“A superior doctor prevents sickness; A mediocre doctor attends to impending sickness; An inferior doctor treats sickness.” -Chinese Proverb
Sir William Osler said, “The good physician treats the disease; the great physician treats the patient who has the disease.”
Having the time to sit down, discuss your concerns with your doctor and then to follow up on those concerns over time is not just a luxury, it may end up saving your family’s life. Research has suggested that those with continuous care with the same doctor have lower risk of death1. Children are also more likely to get more of the preventive care that they require when they see the same doctor from birth2.
Access to quality medical care is more than just having a 24 hour urgent care center in your neighborhood. It is about forming a trusted bond with a member of your own community. If primary care doctors take good care of patients there would be no need for an urgent care industry. The fact that this industry even exists is an indictment on the entire medical system.
Think about it for yourself. Are you more likely to trust someone you have known and worked with for years or some flashy stranger? The roots of primary care medicine came from the belief that having repeated contact with the health system at a point before many chronic illnesses begin could realize fantastic benefits for years to come.
Unfortunately today in the US that vision is being eroded daily. Only 55% of recommended preventive care for patients are actually performed3. Just 55% !?!? that’s a failing grade in my opinion especially with something as important as things that could cause death and disability for life!
Preventing disease is not prioritized in the current health payment system. Procedure based medicine done by specialists include activities such as surgeries, skin biopsies, blood tests and medical imaging are funding the beautiful and fancy medical facilities we love to stare at. Independent doctors that focus on disease prevention cannot keep their practices open in this environment and as a result have had to sell themselves as an employee to a hospital network. Hospital owned physician practices have tripled from 25% to 75% between 2002 and 20114. The financial incentive in the hospital owned health care system is to use primary care to funnel people into these money making procedures and tests whether people need them or not. I am not saying that all medical systems only care about money, it’s just the environment in which they operate.
Given these incentives, in order to funnel the most people into speciality based care, there needs to be a large flow of people into primary care offices. This large flow cannot be reasonably managed by a single doctor because they may have to see dozens of patients in a single day in addition to growing administrative burdens. What patients end up seeing is a long wait for appointments (national average 1 month per Merritt Hawkins), packed waiting rooms and an inability to contact their own doctor with a question when not in the office. In other words, there is poor actual access to doctors.
That erosion of trust leads to a vacuum and people still want medical guidance so they turn to urgent care centers who may not have a long term relationship with them but at least they are available when you have a need. In a recent physician survey, 75% of all primary doctor, ER, and urgent care visits are unnecessary and could have been handled via virtual visits or phone calls4.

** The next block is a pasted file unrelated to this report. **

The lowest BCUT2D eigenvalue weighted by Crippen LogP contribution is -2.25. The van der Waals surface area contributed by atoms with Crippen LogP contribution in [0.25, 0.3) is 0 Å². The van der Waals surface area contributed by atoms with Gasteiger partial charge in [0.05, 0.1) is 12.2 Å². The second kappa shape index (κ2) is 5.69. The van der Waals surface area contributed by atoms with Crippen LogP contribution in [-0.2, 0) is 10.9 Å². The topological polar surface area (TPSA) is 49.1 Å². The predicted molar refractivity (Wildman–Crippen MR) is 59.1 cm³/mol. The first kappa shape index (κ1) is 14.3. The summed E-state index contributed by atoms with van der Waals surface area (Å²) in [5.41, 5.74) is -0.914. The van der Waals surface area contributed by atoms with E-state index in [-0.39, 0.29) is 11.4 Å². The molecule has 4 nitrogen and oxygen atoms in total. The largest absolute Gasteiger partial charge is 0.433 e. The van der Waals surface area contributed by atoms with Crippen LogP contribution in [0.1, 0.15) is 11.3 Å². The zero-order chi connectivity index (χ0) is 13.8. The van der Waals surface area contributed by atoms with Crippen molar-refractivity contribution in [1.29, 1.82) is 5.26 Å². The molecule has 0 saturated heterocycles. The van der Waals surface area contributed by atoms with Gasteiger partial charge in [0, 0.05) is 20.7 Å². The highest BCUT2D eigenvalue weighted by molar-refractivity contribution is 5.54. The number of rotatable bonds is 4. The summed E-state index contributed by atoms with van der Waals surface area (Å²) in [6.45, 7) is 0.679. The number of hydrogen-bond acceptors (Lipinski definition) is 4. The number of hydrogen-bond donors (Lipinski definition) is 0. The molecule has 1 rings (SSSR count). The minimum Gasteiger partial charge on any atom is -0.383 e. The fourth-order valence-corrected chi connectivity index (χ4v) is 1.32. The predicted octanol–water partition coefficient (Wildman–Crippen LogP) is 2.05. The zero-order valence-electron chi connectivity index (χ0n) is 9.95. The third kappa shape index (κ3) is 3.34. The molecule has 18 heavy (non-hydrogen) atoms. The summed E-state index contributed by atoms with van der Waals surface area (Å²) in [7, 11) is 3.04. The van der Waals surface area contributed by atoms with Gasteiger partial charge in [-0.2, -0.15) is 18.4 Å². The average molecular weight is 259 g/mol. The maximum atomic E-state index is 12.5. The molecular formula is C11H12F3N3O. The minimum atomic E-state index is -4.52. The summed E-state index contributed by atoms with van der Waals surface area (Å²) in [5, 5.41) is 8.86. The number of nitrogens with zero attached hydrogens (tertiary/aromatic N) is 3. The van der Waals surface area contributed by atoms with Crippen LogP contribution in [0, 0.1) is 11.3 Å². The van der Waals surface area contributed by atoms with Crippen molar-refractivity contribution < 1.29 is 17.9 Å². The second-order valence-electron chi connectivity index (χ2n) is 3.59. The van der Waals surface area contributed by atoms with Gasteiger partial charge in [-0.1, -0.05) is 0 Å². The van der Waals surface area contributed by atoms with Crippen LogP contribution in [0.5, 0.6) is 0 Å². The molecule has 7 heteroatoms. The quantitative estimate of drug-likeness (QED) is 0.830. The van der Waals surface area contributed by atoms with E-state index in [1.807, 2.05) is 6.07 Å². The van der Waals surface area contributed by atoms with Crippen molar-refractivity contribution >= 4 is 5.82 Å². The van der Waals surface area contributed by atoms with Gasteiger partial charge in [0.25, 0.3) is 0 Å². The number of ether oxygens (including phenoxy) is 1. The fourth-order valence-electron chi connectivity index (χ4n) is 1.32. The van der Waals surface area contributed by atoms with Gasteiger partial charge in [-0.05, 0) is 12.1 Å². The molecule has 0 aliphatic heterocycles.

The addition of nurse practitioners and physician assistants do help reduce some of the patient load in primary care offices. The problem with adding more people into the patient-doctor relationship is that there is no trust being built over time. If every time you go to see Dr. Smith you are actually are seeing his nurse practitioner or another doctor in his group then what basis do you have to trust Dr. Smith at all? When you have a question, he cannot answer because he is taking care of his 30-50 patients for that day. He didn’t directly take care of you when you were well and now when you have a complex medical question you are expected to put your full faith into his recommendations?!?…Trust does NOT work this way. I would not trust the opinion of a doctor who I barely know.
I was drawn to an alternative and direct structure of healthcare for my own practice because for me it addresses the question of access and trust. Everything starts with one person matched with one doctor. The patient-doctor dyad then navigates all the additional needed care. When healthy they see their doctor. When sick, they see their doctor. When they have a question they ask their doctor directly. I love removing barriers to the people I care for. Over 250,000 people have taken advantage of this style of medicine and I see that number growing more into the future.
- Pereira Gray, Denis J et al. “Continuity of care with doctors-a matter of life and death? A systematic review of continuity of care and mortality.” BMJ open vol. 8,6 e021161. 28 Jun. 2018, doi:10.1136/bmjopen-2017-
- Flores, Ana I., Warren B. Bilker, and Evaline A. Alessandrini. “Effects of continuity of care in infancy on receipt of lead, anemia, and tuberculosis screening.” Pediatrics 121.3 (2008): e399-e406.
- McGlynn EA, Asch SM, Adams J, et al. The quality of health care delivered to adults in the United States. N Engl J Med. 2003;348 (26):2635–2645
- Jackson Healthcare. “2016 physician trends”. J Accessed on 03/03/2021. https://www.
jacksonphysiciansearch.com/wp- content/uploads/2017/02/ Jackson-Healthcare-2016- Physician-Trends.pdf